Dan Fletcher (1994, Super Stock; 2013 Super Stock/Stock)
Fletcher is the only Lucas Oil driver to sweep the Western Swing and the only driver to do it twice, period. He did it in Super Stock in 1994 and in Super Stock and Stock in 2013 by winning Denver in Stock, Sonoma in Super Stock, and doubling up in both categories in Seattle (pictured). The win in 1994 was a life-changing feat: The coup from winning all three events enabled Fletcher to quit his job at Xerox and becoming a touring racer.
Cory McClenathan (1997, Top Fuel)
McClenathan may not have won a season title, but he had one of the most dominant calendar years of racing from his Denver wins in 1997 and 1998 with 11 wins during that span. The Mike Green-led McDonald’s team owned by Joe Gibbs turned on the wick during the Denver win in 1997 that kicked off four consecutive victories. The rally wasn’t enough to unseat points leader Gary Scelzi, but they fought hard to the end. McClenathan’s crew featured future tuners such as Mike Neff, Brian Husen, Dickie Venables, and Joe Barlam.
Larry Dixon (2003, Top Fuel)
During his first of two straight championship seasons and the height of the “Beer Wars,” Dick LaHaie tuned Dixon in Don Prudhomme’s Miller Lite-sponsored dragster to wins at all three Western Swing events. Dixon ran the table at the first two events in Denver and Seattle by also qualifying No. 1 and setting low e.t. and top speed. Doug Kalitta took that away from Dixon during qualifying at the Sonoma event, but Dixon went on to win the race by defeating local favorite David Baca in the final.
Greg Anderson (2004, Pro Stock)
If you think that KB Racing is dominant this season, Anderson’s performance was downright suffocating his competitors in 2004. Anderson won 15 events, and three of them just so happened to be during the Western Swing. One factor that has prevented Pro Stock drivers from accomplishing the feat in years since is Allen Johnson’s performance at the Denver races. Johnson nearly pulled it off in 2011 with wins in Denver and Sonoma, but his streak ended in Seattle.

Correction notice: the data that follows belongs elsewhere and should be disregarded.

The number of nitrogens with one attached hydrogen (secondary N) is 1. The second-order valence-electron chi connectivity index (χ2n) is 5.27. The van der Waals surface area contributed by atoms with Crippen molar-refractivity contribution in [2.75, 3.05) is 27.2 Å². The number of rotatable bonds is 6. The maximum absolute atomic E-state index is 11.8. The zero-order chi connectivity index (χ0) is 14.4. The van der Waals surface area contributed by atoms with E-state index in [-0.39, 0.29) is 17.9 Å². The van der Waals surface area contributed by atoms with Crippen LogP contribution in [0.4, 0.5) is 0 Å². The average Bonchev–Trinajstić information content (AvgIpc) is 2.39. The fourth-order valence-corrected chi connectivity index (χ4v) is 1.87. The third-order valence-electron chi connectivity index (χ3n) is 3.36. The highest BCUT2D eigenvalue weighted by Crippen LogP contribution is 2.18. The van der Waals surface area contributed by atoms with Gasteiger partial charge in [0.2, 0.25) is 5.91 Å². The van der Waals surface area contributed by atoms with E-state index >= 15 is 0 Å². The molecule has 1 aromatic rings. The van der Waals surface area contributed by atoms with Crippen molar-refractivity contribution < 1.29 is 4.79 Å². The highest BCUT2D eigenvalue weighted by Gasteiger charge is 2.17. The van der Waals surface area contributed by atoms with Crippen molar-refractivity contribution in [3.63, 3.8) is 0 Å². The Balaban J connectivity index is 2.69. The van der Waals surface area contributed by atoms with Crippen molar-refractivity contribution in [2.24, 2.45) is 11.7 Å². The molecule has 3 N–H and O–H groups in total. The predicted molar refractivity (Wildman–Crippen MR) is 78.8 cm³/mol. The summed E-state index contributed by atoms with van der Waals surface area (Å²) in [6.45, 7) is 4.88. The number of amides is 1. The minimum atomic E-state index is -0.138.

Tony Schumacher (2008, Top Fuel)
Like Greg Anderson in 2004, “the Sarge” won every race in sight in 2008, so why not the three events on the Western Swing, too? In the final season of his legendary run with crew chief Alan Johnson, Schumacher’s win in Denver started the longest winning streak in Top Fuel history. He won seven consecutive events and 31 consecutive rounds before he was finally beaten by J.R. Todd in the final round of the Dallas event.
Antron Brown (2009, Top Fuel)
The last time a Mello Yello driver swept the Western Swing was during the first season that crew chiefs Brian Corradi and Mark Oswald did the tuning chores on the Matco Tools dragster. The team was put together by Mike Ashley that offseason before being absorbed by Don Schumacher Racing late in the year, and they had wild success with six wins. Brown held the broom handle by completing the sweep in Sonoma.